Spotting an eating disorder

Quite often in magazines and health sections like this one,
you’ll see articles exhorting the average American to lose weight,
exercise and cut calories, but what happens when it goes too
far?
Quite often in magazines and health sections like this one, you’ll see articles exhorting the average American to lose weight, exercise and cut calories, but what happens when it goes too far?

Health experts advise balanced diets, high in fiber, fruits and vegetables, and low in saturated fats.

Americans who want to lose weight often ignore this information, drastically cutting calories in an effort to get slim.

But dieting and its resulting hunger are the two largest triggers of eating disorders, and their effects on young men and women can be devastating.

Just about seven percent of the population suffers from problems like anorexia nervosa, bulimia nervosa and compulsive eating according to Anorexia Nervosa and Related Eating Disorders, Inc., an eating disorder information service.

The number doesn’t seem large, but the number of girls ages 10 to 20 who are on the threshold of such disorders is high, and teens are particularly susceptible to these problems.

Eating disorders aren’t just a problem for girls, either. Boys involved in weight-dependent sports such as wrestling are also prone to suffer from eating disorders such as bulimia, said Lynn Kjelson, a dietitian at Hazel Hawkins Hospital in Hollister.

“We’re more educated to trigger to females with eating disorders, but boys suffer from them, too,” said Kjelson. “The signs of a problem are the same for both of them, though.”

Teens struggling with these issues, particularly anorexia, often start with signs that are innocuous or even positive at the time: Cutting back portion sizes, starting an exercise regimen or increasing their efforts at one in which they’re already engaged.

Warning signs that parents are more likely to clue in to start a bit later. As the teens progress from the early phases of an eating disorder to more severe issues, they’ll pull away from the family unit when food is involved in order to hide their consumption habits.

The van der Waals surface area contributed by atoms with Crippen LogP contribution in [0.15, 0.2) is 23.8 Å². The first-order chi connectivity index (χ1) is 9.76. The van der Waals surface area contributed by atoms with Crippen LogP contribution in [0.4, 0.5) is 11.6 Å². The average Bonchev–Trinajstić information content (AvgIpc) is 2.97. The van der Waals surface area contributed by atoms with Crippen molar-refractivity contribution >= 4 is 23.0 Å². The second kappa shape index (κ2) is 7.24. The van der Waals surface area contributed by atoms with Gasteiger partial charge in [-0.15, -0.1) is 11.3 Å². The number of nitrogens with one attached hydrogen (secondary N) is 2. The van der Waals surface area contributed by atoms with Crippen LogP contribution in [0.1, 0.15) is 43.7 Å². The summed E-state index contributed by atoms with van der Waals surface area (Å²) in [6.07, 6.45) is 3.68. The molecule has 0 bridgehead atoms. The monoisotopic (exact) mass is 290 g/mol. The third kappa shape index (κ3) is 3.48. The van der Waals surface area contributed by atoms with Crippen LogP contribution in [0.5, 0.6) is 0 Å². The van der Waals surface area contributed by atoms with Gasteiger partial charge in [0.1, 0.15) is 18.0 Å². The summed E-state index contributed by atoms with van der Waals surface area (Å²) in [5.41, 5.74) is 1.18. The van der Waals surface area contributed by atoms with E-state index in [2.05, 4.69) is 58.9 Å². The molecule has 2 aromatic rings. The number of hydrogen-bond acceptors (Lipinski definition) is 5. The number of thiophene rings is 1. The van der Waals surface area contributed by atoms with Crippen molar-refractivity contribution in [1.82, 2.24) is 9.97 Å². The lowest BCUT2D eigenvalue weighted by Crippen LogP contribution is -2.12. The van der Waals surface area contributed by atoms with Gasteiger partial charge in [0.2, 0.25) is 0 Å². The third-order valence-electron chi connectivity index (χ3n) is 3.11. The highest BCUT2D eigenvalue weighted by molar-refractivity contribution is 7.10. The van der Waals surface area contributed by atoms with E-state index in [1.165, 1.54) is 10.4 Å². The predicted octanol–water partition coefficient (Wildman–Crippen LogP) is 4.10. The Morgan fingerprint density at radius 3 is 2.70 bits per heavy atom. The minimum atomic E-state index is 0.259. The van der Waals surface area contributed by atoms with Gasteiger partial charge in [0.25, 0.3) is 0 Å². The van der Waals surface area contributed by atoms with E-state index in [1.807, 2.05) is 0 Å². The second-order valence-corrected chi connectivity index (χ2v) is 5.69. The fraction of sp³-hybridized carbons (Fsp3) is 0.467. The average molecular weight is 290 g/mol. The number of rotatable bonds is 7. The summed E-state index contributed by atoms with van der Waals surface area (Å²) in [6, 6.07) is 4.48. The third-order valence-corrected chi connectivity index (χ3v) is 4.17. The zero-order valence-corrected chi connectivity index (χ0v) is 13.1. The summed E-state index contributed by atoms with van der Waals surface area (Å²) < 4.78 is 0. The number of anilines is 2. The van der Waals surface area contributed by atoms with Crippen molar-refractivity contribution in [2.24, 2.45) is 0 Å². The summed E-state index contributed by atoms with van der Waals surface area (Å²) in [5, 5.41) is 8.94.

“They start not eating at the same time as the rest of the family,” said Kjelson. “They make excuses like having a headache or having an upset stomach. They’re always making excuses.”

When excessive weight loss sets in, teens will often begin dressing in baggy clothing to hide the process. Girls whose body weight reaches a low enough point may lose their menstrual cycles or develop a fuzzy, white down on their skin.

However, no matter how thin an anorexic girl or boy gets, they see themselves as overweight, said Kjelson, and may react with anger if others comment on their thin appearance.

Bulimia is marked more by bingeing and purging or just purging than the starvation techniques anorexic patients employ, but both carry significant health risks.

“Anorexia is the only psychological illness that people can actually die from, that causes physical, cardiovascular problems,” said Kjelson. “One of the reasons for teens to develop this could be their striving to change their body weight, but a lot of it stems from the ideal of perfection. A lot of things are going wrong in their lives, and this is one thing that they can control.”

In cases of bulimia, the idea behind the action can often be tied to weight control, but the purging involved in bulimic cases brings up more than food.

Bile from the stomach, which can strip the enamel from teeth with prolonged exposure, also creates scarring in the esophagus. As most people diagnosed with acid reflux know, this scarring can lead to a higher rate of esophageal cancer.

Compulsive eating – binges without purging – is often masked by sufferers.

“More characteristically, they’re pretty good during certain periods of the day,” said Kjelson. “I see that a lot with my obesity patients. They use the compulsive eating to substitute something. Either it’s love or comfort, or they do it out of boredom. It’s taking one thing they need and replacing it with food.”

If you suspect a loved one may be dealing with an eating disorder, please ask him or her to visit a doctor, or take the person to see one yourself.

Issues with food often have less to do with the food itself than underlying psychological issues that will require a team of care providers to sort out.

It may sound like a daunting process, but without treatment, up to 20 percent of people with serious eating disorders die. With treatment that number falls to a tenth of that portion, according to Anorexia Nervosa and Related Eating Disorders, Inc.

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